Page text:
While Lachlan Murdoch is the CEO of the parent Fox Corporation and Rupert Murdoch is co-chairman with him, the Murdoch family does not show up among the top ten shareholders. But because, like the New York Times Company, Fox Corporation has two classes of shares with radically different voting rights, the Murdoch family is able to exercise control. From a Fox Corporation SEC filing:
As a result of his ability to appoint certain members of the board of directors of the corporate trustee of the Murdoch Family Trust, which beneficially owns less than one percent of the outstanding Class A Common Stock and 38.4% of Class B Common Stock, K. Rupert Murdoch may be deemed to be a beneficial owner of the shares beneficially owned by the Murdoch Family Trust. K. Rupert Murdoch, however, disclaims any beneficial ownership of these shares. Also, K. Rupert Murdoch beneficially owns or may be deemed to beneficially own an additional less than one percent of Class B Common Stock and approximately one percent of Class A Common Stock. Thus, K. Rupert Murdoch may be deemed to beneficially own in the aggregate approximately one percent of Class A Common Stock and 38.9% of Class B Common Stock. This concentration of voting power could discourage third parties from making proposals involving an acquisition of FOX. Additionally, the ownership concentration of Class B Common Stock by the Murdoch Family Trust increases the likelihood that proposals submitted for stockholder approval that are supported by the Murdoch Family Trust will be adopted and proposals that the Murdoch Family Trust does not support will not be adopted, whether or not such proposals to stockholders are also supported by the other holders of Class B Common Stock.
The Daily Beast says that a possible successor as CEO is someone that conservatives generally regard with great distaste:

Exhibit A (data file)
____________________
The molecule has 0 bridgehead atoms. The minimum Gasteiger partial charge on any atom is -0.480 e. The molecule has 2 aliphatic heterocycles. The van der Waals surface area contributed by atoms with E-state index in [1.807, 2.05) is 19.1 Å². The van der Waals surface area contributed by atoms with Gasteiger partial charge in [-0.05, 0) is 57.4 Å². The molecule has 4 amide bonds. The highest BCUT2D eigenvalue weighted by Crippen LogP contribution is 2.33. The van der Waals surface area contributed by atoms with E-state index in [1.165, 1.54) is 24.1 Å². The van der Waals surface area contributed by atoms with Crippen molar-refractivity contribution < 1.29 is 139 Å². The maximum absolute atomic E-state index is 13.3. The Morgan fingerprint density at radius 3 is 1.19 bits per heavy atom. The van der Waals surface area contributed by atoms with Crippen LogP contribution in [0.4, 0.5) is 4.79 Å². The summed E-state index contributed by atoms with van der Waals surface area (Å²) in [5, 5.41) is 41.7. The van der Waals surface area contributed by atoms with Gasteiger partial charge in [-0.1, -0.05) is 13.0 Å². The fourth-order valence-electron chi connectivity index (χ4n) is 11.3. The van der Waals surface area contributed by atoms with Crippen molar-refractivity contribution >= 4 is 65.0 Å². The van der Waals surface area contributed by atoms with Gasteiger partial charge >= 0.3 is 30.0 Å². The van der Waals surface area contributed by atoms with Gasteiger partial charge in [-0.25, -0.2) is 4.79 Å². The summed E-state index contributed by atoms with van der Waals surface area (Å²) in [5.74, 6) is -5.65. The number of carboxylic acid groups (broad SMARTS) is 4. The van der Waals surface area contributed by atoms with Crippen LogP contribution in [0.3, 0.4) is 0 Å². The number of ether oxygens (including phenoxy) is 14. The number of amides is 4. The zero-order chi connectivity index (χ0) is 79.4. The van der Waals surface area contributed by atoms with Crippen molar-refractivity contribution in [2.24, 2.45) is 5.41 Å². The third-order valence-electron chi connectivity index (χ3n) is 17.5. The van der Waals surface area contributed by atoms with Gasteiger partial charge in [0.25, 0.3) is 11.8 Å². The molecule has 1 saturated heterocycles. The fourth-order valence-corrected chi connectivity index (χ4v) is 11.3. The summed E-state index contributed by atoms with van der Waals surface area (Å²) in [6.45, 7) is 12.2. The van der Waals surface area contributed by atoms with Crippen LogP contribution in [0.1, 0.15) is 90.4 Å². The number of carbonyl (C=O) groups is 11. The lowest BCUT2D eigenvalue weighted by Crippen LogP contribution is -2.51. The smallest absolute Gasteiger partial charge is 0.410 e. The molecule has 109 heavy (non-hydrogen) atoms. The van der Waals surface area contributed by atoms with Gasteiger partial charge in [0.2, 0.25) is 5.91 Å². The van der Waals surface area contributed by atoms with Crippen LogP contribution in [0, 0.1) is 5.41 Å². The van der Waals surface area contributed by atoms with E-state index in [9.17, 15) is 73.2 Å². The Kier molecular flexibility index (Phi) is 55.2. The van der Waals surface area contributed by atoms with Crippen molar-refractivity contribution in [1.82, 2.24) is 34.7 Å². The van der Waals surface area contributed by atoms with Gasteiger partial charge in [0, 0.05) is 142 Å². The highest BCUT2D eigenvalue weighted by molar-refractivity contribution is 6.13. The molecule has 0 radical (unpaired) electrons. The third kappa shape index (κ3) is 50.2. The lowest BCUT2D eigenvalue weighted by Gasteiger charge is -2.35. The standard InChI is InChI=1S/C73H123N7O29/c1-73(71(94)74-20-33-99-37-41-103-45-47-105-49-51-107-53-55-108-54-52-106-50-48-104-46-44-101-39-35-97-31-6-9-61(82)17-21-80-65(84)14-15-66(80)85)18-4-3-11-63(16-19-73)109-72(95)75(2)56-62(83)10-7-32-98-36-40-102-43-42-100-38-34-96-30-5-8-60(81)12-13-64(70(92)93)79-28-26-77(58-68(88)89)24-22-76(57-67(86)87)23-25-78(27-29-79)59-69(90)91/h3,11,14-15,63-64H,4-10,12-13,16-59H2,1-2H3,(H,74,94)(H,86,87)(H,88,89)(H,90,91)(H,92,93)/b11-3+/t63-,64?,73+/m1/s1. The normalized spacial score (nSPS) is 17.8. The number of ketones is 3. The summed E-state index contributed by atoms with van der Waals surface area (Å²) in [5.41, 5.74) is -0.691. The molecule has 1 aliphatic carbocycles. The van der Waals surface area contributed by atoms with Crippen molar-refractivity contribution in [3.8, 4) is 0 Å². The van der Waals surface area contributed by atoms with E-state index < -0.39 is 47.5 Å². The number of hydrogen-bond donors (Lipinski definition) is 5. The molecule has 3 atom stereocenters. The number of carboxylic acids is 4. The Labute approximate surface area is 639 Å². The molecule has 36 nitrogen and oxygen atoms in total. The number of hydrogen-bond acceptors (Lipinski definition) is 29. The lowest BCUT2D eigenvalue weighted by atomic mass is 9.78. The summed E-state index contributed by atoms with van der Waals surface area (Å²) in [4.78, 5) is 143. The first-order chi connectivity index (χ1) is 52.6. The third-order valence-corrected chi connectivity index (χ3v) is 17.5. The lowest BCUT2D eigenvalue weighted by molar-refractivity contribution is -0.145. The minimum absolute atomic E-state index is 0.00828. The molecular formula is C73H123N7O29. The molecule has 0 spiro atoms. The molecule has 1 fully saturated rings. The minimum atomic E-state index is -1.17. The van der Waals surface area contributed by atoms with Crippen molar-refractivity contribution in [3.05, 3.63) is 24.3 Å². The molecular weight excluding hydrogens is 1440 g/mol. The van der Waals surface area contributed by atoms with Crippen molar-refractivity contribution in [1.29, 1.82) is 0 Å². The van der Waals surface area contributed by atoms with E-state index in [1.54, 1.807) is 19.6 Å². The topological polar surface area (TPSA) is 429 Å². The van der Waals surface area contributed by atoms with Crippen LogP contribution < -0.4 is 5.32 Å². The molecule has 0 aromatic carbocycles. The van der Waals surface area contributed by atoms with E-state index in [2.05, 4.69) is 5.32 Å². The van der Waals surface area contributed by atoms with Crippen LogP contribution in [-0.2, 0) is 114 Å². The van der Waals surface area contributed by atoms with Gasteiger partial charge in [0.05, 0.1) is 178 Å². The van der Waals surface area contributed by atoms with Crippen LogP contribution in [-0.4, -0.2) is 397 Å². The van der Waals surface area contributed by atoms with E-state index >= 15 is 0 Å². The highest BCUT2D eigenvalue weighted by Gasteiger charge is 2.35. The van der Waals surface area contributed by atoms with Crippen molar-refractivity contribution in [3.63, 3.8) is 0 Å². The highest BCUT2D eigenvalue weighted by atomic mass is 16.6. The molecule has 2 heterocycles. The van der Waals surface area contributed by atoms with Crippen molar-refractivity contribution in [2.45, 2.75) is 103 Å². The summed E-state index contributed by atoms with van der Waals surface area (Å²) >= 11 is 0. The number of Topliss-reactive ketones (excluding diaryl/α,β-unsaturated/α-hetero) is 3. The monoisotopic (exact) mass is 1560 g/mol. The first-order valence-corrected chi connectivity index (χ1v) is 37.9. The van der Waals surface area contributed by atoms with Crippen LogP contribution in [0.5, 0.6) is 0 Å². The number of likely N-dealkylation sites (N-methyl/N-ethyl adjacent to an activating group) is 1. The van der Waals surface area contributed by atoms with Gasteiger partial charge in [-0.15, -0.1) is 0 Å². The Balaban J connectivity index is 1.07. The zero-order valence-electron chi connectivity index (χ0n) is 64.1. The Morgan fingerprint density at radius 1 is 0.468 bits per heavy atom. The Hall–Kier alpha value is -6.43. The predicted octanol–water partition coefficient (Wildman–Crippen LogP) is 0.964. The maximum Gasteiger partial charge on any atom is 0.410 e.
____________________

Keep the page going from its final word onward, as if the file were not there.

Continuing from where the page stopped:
According to multiple insiders, there is speculation that David Rhodes, a former Fox News vice president, could return to replace Scott. Two people familiar with the matter said Rhodes, who has also led Bloomberg and CBS News, is often mentioned as Lachlan’s top pick to take over the network CEO role. According to a current staffer at Fox News, the Murdochs “like Rhodes a lot,” adding that they felt that Scott was “always a temporary solution.”
From my standpoint, if FNC wants to regain the viewership it lost, the personnel changes that are necessary would be farther down the organization chart, in the on-air and supervisory editorial staff. Chris Wallace has lost the trust of lots of conservatives. Ace points a finger at Bill Sammon, a former on-air personality with senior editorial responsibilities. I just don't know who was calling the shots on wrongly predicting Ohio and the incredible early, but ultimately correct call on Arizona election night. And I don't know who is responsible for the hiring and continued employment of on-air personalities that are viewer repellants for conservatives.
I do suspect that unless there are changes far more dramatic than those announced a couple of days ago, Fox News will not regain any lost ground quickly. Trying to be CNN-lite won’t cut it. Roger Ailes discovered a niche that was, as the late Charles Krauthammer joked, "half the country." That is a market position that is enviable and worked like a charm for many years. Discarding it was a mistake.
I presume that the rest of the major media would love to see FNC disappear, for ideological and competitive reasons. It would be a tragedy if they get their apparent wishes fulfilled.